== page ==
With Peter King writing in MMQB that the Seattle Seahawks represent the best potential fit for Colin Kaepernick on the same day that Pete Carroll admitted the organization has inquired about Kaepernick and Robert Griffin III, it’s worth comparing how much it would cost to sign one of these former starting quarterbacks and how much such an investment might be worth.
King gets a couple things wrong in his analysis. One factual error is his claim that incumbent Seattle backup Trevone Boykin got “arrested twice” already this offseason—actually it was only one incident, though he faces a separate arraignment owing to a probation violation after his sentencing last year. No one knows yet what the consequences will be for Boykin’s March car crash or the probationary matter, but the Seahawks haven’t so far signaled any concern. If Boykin’s job is challenged, it’s because Seattle may want to upgrade the on-field talent behind Russell Wilson, not for any legal jeopardy. Second, King claims the Seahawks’ iffy offensive line renders backup quarterback one of the team’s “12 most important spots”—which seems like an exaggeration. Yes, Wilson’s injuries and the ongoing instability on the line raises some eyebrows, but remember Wilson still started every game in 2016 and his injury-and-protection situation should be better in 2017. It has to be, right? Right?
Anyway, the rest of King’s thought experiment is probably right on. Seattle probably is an ideal market for Kaepernick to find acceptance with open-minded fans (politically, that is; the San Francisco 49ers pedigree may be the greater obstacle) and the Seahawks are probably the right locker room-coaching staff mix for the dissident quarterback. But the main factor complicating any deal with Kaepernick or possibly Griffin, should they want to sign with Seattle, is going to be money—a detail King omits from his calculus altogether.
The advantage to Boykin or another scrap-heap competitor is extremely low cost. Boykin is scheduled to make $540,000 in 2017 and Skyler Howard would be about $100,000 cheaper, at the league minimum (Jake Heaps is not winning this battle, sorry). But how much can the Seahawks afford?
According to Spotrac, Seattle is currently $5.5 million over the 2017 limit with its whole 90-man offseason roster accounted but is projected to have $9-10 million below that cap following required preseason cuts (during the offseason only the top 51 contracts are counted, to allow for this roster flexibility). John Schneider prefers to keep aside about $2 million to account for practice squad contracts and other loose ends, so that leaves about $7 million “free”. Ideally, you’d want to preserve some chunk of that for rollover purposes or the chance that a desired player comes available during training camp or between the 75-man and 53-man roster cutdowns, like Jahri Evans last year.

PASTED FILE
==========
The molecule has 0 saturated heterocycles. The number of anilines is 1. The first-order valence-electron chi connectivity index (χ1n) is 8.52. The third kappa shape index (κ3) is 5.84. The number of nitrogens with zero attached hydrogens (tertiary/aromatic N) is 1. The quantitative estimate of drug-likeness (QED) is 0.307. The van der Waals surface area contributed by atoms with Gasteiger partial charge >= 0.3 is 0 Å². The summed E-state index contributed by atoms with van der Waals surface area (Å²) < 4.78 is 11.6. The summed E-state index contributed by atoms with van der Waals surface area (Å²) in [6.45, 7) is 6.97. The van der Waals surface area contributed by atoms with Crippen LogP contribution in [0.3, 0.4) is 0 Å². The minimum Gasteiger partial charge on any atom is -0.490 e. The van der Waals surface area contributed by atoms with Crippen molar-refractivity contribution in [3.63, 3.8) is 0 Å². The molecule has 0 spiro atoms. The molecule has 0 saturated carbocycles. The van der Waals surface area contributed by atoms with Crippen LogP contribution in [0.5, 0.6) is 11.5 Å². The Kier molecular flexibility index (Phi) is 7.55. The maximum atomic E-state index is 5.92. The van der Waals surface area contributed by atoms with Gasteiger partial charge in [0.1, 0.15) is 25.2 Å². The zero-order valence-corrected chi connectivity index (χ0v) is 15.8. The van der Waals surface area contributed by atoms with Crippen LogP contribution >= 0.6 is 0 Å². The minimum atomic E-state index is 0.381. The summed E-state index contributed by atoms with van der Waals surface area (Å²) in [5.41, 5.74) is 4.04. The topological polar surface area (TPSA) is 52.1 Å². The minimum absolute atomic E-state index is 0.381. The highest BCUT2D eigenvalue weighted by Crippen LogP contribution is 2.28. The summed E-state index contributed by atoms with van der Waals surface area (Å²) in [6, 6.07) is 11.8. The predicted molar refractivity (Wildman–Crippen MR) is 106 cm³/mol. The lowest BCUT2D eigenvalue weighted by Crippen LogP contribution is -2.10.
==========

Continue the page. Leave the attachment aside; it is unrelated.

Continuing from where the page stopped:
So that leaves $4-5 million “available” if Schneider wants to spend it now. For whatever reasons, Twitter rumors persist that Kaepernick has not yet signed with an NFL team because he’s demanding at least “$10 million” per year and a starting job. Obviously, Kaepernick wouldn’t sign with the Seahawks expecting to start or compete for the starter’s spot, and the first part was debunked by Kaepernick’s camp way back in March. Following free agency and the draft, Kaepernick and his agent surely recognize that the market is lower than ever (at least until quarterbacks start getting hurt in August and September).
The most expensive backups in 2016—meaning quarterbacks signed as veteran backups not, like, Tony Romo—were Chase Daniel, Chad Henne and Shaun Hill. Daniel is an unusual case: Although at first ostensibly the backup option to Sam Bradford, Daniel got a salary suggesting he was destined to compete for the starting job. Howie Roseman’s choice to trade up and draft Carson Wentz and then the trade Bradford trade changed the Philadelphia Eagles’ depth chart and shuffled their expectations for Daniel, who (now in New Orleans on a much smaller contract) is still getting $5 million thanks to his Eagles guarantees. Henne drew $4.5 million and Hill got $3.2 million in the second year of his Minnesota Vikings deal. Case Keenum played for $3.6 million to mentor Jared Goff on the Los Angeles Rams, but he began the season as the intended starter and lasted nine games. Griffin had a cap hit of $5 million in 2016 as the intended starter for the Cleveland Browns.
This offseason, Josh McCown solicited $6 million from the New York Jets to offer veteran guidance to either Bryce Petty or Christian Hackenberg. Meanwhile the Chicago Bears mysteriously gave Mike Glennon $8 million in base salary for 2017 and then took
Mike Mitch Trubisky second overall. All other non-rookie-scale backups will make around $4 million or less.
The last time Seattle signed a non-UDFA to back up Wilson, in 2015, it paid Tarvaris Jackson $1.25 million for one year, a slight raise over his one-year deal in 2014.
Kaepernick, presumably eager to rehabilitate his amenability to NFL owners for a chance to sign a longer deal in 2018, most likely wants a one-year contract around $4 million. If the Seahawks can get him between $2 and $3 million, it will be a competitive rate for a young former starter without destroying their cap situation. Griffin would probably be looking for the same $3-4 million range, and a similar value and fit. Remember also that replacing the undrafted Boykin, whose dead money is only $10,000 from his bonus, will subtract that half-million from the books, hypothetically making the true difference in cost only $1.5-2.5 million. But another million more might be too rich for Schneider’s comfort.